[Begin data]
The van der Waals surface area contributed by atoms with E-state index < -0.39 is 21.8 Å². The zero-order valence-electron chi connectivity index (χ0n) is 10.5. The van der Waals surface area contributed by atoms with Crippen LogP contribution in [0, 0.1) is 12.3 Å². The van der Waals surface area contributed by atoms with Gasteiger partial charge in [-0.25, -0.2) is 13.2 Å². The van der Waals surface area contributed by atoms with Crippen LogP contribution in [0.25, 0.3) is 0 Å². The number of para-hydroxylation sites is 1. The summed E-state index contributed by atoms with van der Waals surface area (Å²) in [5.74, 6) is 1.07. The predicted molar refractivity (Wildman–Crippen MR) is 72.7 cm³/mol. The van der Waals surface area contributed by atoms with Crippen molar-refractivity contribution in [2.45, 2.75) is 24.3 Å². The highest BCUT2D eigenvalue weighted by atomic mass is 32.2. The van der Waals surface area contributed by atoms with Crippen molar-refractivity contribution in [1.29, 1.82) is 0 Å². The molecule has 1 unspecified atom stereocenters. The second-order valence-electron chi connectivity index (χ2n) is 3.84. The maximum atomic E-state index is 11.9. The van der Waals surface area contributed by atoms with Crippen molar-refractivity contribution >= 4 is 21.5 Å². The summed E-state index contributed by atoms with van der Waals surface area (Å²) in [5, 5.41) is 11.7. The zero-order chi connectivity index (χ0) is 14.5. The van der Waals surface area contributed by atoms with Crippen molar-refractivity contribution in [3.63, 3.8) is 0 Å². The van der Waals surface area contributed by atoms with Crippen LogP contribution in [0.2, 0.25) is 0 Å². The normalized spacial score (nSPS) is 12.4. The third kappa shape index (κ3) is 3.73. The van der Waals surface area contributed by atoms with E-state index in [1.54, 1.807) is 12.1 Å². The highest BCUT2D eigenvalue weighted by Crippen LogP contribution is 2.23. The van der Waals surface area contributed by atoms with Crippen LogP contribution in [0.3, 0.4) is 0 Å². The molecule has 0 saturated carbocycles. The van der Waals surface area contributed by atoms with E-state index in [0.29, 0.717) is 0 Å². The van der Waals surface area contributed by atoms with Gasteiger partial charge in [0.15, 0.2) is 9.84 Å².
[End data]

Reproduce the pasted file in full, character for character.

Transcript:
The van der Waals surface area contributed by atoms with E-state index < -0.39 is 21.8 Å². The zero-order valence-electron chi connectivity index (χ0n) is 10.5. The van der Waals surface area contributed by atoms with Crippen LogP contribution in [0, 0.1) is 12.3 Å². The van der Waals surface area contributed by atoms with Gasteiger partial charge in [-0.25, -0.2) is 13.2 Å². The van der Waals surface area contributed by atoms with Crippen LogP contribution in [0.25, 0.3) is 0 Å². The number of para-hydroxylation sites is 1. The summed E-state index contributed by atoms with van der Waals surface area (Å²) in [5.74, 6) is 1.07. The predicted molar refractivity (Wildman–Crippen MR) is 72.7 cm³/mol. The van der Waals surface area contributed by atoms with Crippen molar-refractivity contribution in [2.45, 2.75) is 24.3 Å². The highest BCUT2D eigenvalue weighted by atomic mass is 32.2. The van der Waals surface area contributed by atoms with Crippen molar-refractivity contribution in [1.29, 1.82) is 0 Å². The molecule has 1 unspecified atom stereocenters. The second-order valence-electron chi connectivity index (χ2n) is 3.84. The maximum atomic E-state index is 11.9. The van der Waals surface area contributed by atoms with Crippen molar-refractivity contribution >= 4 is 21.5 Å². The summed E-state index contributed by atoms with van der Waals surface area (Å²) in [5, 5.41) is 11.7. The zero-order chi connectivity index (χ0) is 14.5. The van der Waals surface area contributed by atoms with Crippen molar-refractivity contribution in [3.63, 3.8) is 0 Å². The van der Waals surface area contributed by atoms with Crippen LogP contribution in [0.2, 0.25) is 0 Å². The normalized spacial score (nSPS) is 12.4. The third kappa shape index (κ3) is 3.73. The van der Waals surface area contributed by atoms with E-state index in [1.54, 1.807) is 12.1 Å². The highest BCUT2D eigenvalue weighted by Crippen LogP contribution is 2.23. The van der Waals surface area contributed by atoms with Crippen LogP contribution in [0.3, 0.4) is 0 Å². The molecule has 0 saturated carbocycles. The van der Waals surface area contributed by atoms with E-state index in [0.29, 0.717) is 0 Å². The van der Waals surface area contributed by atoms with Gasteiger partial charge in [0.15, 0.2) is 9.84 Å².